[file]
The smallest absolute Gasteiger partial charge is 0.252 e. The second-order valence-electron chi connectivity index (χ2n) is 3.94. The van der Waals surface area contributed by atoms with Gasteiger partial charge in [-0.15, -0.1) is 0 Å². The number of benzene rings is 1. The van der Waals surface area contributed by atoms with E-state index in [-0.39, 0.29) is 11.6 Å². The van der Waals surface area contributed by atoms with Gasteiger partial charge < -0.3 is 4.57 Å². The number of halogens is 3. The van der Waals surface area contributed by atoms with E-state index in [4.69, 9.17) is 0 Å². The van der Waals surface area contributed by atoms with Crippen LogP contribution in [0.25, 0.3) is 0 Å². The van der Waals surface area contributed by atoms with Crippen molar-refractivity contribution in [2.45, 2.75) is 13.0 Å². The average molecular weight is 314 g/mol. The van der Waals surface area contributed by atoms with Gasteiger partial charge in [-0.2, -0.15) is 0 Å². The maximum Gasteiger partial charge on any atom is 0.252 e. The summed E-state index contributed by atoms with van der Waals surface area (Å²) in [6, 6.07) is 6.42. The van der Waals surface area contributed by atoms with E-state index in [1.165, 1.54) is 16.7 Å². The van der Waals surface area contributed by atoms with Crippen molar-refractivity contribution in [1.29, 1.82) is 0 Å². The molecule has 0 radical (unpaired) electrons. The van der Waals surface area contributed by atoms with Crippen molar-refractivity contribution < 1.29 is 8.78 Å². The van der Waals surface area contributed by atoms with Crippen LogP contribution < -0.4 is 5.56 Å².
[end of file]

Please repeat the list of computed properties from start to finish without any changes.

The smallest absolute Gasteiger partial charge is 0.252 e. The second-order valence-electron chi connectivity index (χ2n) is 3.94. The van der Waals surface area contributed by atoms with Gasteiger partial charge in [-0.15, -0.1) is 0 Å². The number of benzene rings is 1. The van der Waals surface area contributed by atoms with E-state index in [-0.39, 0.29) is 11.6 Å². The van der Waals surface area contributed by atoms with Gasteiger partial charge < -0.3 is 4.57 Å². The number of halogens is 3. The van der Waals surface area contributed by atoms with E-state index in [4.69, 9.17) is 0 Å². The van der Waals surface area contributed by atoms with Crippen LogP contribution in [0.25, 0.3) is 0 Å². The van der Waals surface area contributed by atoms with Crippen molar-refractivity contribution in [2.45, 2.75) is 13.0 Å². The average molecular weight is 314 g/mol. The van der Waals surface area contributed by atoms with Gasteiger partial charge in [-0.2, -0.15) is 0 Å². The maximum Gasteiger partial charge on any atom is 0.252 e. The summed E-state index contributed by atoms with van der Waals surface area (Å²) in [6, 6.07) is 6.42. The van der Waals surface area contributed by atoms with E-state index in [1.165, 1.54) is 16.7 Å². The van der Waals surface area contributed by atoms with Crippen molar-refractivity contribution in [1.29, 1.82) is 0 Å². The molecule has 0 radical (unpaired) electrons. The van der Waals surface area contributed by atoms with Crippen molar-refractivity contribution < 1.29 is 8.78 Å². The van der Waals surface area contributed by atoms with Crippen LogP contribution < -0.4 is 5.56 Å².